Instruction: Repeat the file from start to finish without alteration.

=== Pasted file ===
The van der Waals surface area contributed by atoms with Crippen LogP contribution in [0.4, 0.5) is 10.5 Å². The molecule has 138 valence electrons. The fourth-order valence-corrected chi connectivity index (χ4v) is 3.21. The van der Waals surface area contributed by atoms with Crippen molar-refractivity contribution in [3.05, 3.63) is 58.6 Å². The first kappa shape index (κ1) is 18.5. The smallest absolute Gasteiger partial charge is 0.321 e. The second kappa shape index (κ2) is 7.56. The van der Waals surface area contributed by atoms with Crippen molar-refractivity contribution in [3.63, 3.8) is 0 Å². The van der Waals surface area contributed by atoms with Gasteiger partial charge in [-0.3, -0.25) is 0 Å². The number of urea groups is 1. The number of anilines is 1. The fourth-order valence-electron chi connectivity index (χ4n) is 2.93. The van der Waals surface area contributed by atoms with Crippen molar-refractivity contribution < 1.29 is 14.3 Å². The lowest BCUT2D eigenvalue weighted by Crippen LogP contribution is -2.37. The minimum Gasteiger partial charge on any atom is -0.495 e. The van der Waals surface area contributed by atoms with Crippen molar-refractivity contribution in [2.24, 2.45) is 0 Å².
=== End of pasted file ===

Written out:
The van der Waals surface area contributed by atoms with Crippen LogP contribution in [0.4, 0.5) is 10.5 Å². The molecule has 138 valence electrons. The fourth-order valence-corrected chi connectivity index (χ4v) is 3.21. The van der Waals surface area contributed by atoms with Crippen molar-refractivity contribution in [3.05, 3.63) is 58.6 Å². The first kappa shape index (κ1) is 18.5. The smallest absolute Gasteiger partial charge is 0.321 e. The second kappa shape index (κ2) is 7.56. The van der Waals surface area contributed by atoms with Crippen molar-refractivity contribution in [3.63, 3.8) is 0 Å². The van der Waals surface area contributed by atoms with Gasteiger partial charge in [-0.3, -0.25) is 0 Å². The number of urea groups is 1. The number of anilines is 1. The fourth-order valence-electron chi connectivity index (χ4n) is 2.93. The van der Waals surface area contributed by atoms with Crippen molar-refractivity contribution < 1.29 is 14.3 Å². The lowest BCUT2D eigenvalue weighted by Crippen LogP contribution is -2.37. The minimum Gasteiger partial charge on any atom is -0.495 e. The van der Waals surface area contributed by atoms with Crippen molar-refractivity contribution in [2.24, 2.45) is 0 Å².